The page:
"Luggable loo"

The International Compost Sanitation Forum and Message Board: General Composting Issues: "Luggable loo"
Author: MJ Raichyk (Cighe)
Wednesday, December 10, 2008 - 7:21 pm
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We got our composting toilet substitute at Walmart for about $25. I wanted something that was comfortable and wasn't as heavy to haul to the bin and heft over the top of the bin wall. These Walmart models are called Reliance Hassocks, have a 4 gal bucket and a molded seat as well as a sealing lid for travel to worksites on the truck. We don't usually keep the lid down tight and there shouldn't be an odor problem anyway as long as you have been covering each use with an adequate supply of paper -- shredded, dismembered junkmail, cardboard packaging and paper towels for cleaning, tissues and even our kitchen offal goes in. The hassock has a sort of 'give' like a cushion and I like the lowness. All of us are under 5'10" and 160 pounds so I can't say what a really big person might feel.

We separate urine frequently, just as Roxy does, but we also read that the Finns were using urine as a replacement fertilizer instead of the petroleum-based stuff quite successfully, both in terms of plant growth and in terms of clean produce (fewer microbes at harvest time). Check Science News about a year ago. Used very dilutedly, we had a large crop of tomatoes and peppers in our container garden.

Sorry to hear you got stuck with one of those expensive mounds, Mr Y. We're using a wetlands for our greywater since that's all that's left after we compost the hassock's contents. Probably only cost 5% of the mound and now we're gearing up to see if we can get this sort of combination through the state approval. Cross your fingers, I'm still reading the proposal requirements and gathering research support. Anyone who's ever tried it doesn't seem to be announcing their success or their difficulties. Anyone ever heard such a story?

Author: Roxy Martin (Cherokeerox)
Monday, December 08, 2008 - 7:29 am
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I live on a small piece of land in a tiny (288 sq ft)cabin with no running water or septic system.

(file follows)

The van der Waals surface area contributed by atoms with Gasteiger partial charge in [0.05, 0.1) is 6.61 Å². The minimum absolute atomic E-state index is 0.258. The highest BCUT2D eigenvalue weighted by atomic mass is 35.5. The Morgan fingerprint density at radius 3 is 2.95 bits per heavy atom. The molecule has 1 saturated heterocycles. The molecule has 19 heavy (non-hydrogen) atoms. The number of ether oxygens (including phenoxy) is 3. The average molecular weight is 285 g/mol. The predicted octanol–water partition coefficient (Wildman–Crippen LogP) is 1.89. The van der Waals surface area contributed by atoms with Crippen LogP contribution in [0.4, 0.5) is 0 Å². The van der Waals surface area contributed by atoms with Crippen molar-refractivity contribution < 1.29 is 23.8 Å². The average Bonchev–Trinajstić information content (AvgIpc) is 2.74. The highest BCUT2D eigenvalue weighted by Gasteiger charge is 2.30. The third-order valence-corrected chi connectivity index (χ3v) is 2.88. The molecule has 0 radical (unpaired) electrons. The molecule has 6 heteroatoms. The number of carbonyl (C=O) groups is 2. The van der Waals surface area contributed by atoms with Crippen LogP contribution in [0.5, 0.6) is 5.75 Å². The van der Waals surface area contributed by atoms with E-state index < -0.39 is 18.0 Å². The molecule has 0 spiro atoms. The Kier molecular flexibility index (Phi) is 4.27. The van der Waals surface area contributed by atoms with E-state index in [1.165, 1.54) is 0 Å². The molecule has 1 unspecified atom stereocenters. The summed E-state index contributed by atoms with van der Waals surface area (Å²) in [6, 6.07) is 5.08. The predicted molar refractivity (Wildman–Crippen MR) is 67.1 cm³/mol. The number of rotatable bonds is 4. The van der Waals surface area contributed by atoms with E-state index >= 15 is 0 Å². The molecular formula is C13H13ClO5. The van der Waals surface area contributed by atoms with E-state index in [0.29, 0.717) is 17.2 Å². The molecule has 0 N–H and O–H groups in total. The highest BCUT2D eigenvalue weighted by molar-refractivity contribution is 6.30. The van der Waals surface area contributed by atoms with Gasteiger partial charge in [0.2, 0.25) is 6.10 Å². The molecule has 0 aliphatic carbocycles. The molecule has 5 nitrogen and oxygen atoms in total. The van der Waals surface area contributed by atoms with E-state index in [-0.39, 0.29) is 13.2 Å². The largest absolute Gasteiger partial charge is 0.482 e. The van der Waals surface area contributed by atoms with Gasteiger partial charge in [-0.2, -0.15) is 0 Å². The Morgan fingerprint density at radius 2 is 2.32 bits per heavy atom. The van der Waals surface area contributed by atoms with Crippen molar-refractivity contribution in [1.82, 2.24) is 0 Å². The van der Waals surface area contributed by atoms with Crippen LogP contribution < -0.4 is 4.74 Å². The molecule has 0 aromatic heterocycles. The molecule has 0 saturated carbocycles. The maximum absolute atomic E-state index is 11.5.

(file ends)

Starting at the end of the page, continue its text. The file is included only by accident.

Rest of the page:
I have used the Luggable Loo for the 8 months that I have lived here. I picked up the lid at a Bass Pro shop for $10.
I have experimented with different methods and here's what I have found works best for me.
I have 2 buckets, one for urine only, one for solid matter. I live alone, so the solid bucket only needs to be emptied about once a month if you don't urinate in it. I use peat moss for cover material and one bag lasts six months. I also have absolutely no odor by separating urine from fecal matter.(This learned through trial and error)
The urine bucket has to emptied once a week, and I have a separate bin filled with leaves to empty it into. The urine breaks down the leaves pretty quickly, then they can be added to my humanure bin.
In the 8 months since I started composting, my bin is only half full. Its a 4x4 round chicken wire bin. Emptying the Loo is also much easier when its not filled with urine that splashes everywhere.
I use mostly leaves for cover material as my land is literally covered with large trees.
I am ready to start a new bin and let the first one rest a few more months, so I got free pallets and plan on making one like Mr. Jenkins.
My question is how long should I keep filling the original bin before I start a new one? My first one is only half full, but the bottom looks to be fully composted, so I hesitate to add anything new to it.